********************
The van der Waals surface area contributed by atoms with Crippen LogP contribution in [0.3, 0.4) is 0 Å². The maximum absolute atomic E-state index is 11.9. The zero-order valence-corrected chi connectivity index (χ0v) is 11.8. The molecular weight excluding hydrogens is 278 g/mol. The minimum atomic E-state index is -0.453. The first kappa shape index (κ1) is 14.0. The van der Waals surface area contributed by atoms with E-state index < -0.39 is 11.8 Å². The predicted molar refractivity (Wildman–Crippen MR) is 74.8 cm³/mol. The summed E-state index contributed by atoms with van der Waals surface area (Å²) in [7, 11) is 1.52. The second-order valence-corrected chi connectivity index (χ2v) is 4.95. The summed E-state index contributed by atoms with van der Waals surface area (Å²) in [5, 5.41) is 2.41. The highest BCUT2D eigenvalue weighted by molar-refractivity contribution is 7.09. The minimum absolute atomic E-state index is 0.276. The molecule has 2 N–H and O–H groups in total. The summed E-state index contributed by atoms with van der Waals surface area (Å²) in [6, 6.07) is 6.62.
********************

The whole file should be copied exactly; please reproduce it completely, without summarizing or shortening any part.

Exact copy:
The van der Waals surface area contributed by atoms with Crippen LogP contribution in [0.3, 0.4) is 0 Å². The maximum absolute atomic E-state index is 11.9. The zero-order valence-corrected chi connectivity index (χ0v) is 11.8. The molecular weight excluding hydrogens is 278 g/mol. The minimum atomic E-state index is -0.453. The first kappa shape index (κ1) is 14.0. The van der Waals surface area contributed by atoms with E-state index < -0.39 is 11.8 Å². The predicted molar refractivity (Wildman–Crippen MR) is 74.8 cm³/mol. The summed E-state index contributed by atoms with van der Waals surface area (Å²) in [7, 11) is 1.52. The second-order valence-corrected chi connectivity index (χ2v) is 4.95. The summed E-state index contributed by atoms with van der Waals surface area (Å²) in [5, 5.41) is 2.41. The highest BCUT2D eigenvalue weighted by molar-refractivity contribution is 7.09. The minimum absolute atomic E-state index is 0.276. The molecule has 2 N–H and O–H groups in total. The summed E-state index contributed by atoms with van der Waals surface area (Å²) in [6, 6.07) is 6.62.